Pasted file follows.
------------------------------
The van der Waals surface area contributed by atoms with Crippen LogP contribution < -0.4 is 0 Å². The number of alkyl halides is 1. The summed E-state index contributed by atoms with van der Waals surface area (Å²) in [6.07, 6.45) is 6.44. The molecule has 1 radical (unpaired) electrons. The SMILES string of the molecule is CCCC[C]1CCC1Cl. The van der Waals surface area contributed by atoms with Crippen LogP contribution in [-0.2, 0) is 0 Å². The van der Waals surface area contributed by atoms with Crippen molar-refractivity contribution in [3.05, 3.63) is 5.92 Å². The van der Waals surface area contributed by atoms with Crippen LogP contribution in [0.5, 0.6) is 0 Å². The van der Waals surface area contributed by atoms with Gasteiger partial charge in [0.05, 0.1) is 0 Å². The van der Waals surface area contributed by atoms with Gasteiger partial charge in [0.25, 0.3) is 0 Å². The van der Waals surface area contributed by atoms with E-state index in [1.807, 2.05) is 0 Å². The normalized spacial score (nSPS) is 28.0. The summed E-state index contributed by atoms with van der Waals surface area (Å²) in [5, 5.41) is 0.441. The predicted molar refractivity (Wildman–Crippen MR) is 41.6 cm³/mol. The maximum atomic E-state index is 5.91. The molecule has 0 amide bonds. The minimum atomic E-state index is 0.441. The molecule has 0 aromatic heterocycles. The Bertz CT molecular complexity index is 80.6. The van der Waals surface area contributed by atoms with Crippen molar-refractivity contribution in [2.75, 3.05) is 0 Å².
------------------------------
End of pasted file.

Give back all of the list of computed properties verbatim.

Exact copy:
The van der Waals surface area contributed by atoms with Crippen LogP contribution < -0.4 is 0 Å². The number of alkyl halides is 1. The summed E-state index contributed by atoms with van der Waals surface area (Å²) in [6.07, 6.45) is 6.44. The molecule has 1 radical (unpaired) electrons. The SMILES string of the molecule is CCCC[C]1CCC1Cl. The van der Waals surface area contributed by atoms with Crippen LogP contribution in [-0.2, 0) is 0 Å². The van der Waals surface area contributed by atoms with Crippen molar-refractivity contribution in [3.05, 3.63) is 5.92 Å². The van der Waals surface area contributed by atoms with Crippen LogP contribution in [0.5, 0.6) is 0 Å². The van der Waals surface area contributed by atoms with Gasteiger partial charge in [0.05, 0.1) is 0 Å². The van der Waals surface area contributed by atoms with Gasteiger partial charge in [0.25, 0.3) is 0 Å². The van der Waals surface area contributed by atoms with E-state index in [1.807, 2.05) is 0 Å². The normalized spacial score (nSPS) is 28.0. The summed E-state index contributed by atoms with van der Waals surface area (Å²) in [5, 5.41) is 0.441. The predicted molar refractivity (Wildman–Crippen MR) is 41.6 cm³/mol. The maximum atomic E-state index is 5.91. The molecule has 0 amide bonds. The minimum atomic E-state index is 0.441. The molecule has 0 aromatic heterocycles. The Bertz CT molecular complexity index is 80.6. The van der Waals surface area contributed by atoms with Crippen molar-refractivity contribution in [2.75, 3.05) is 0 Å².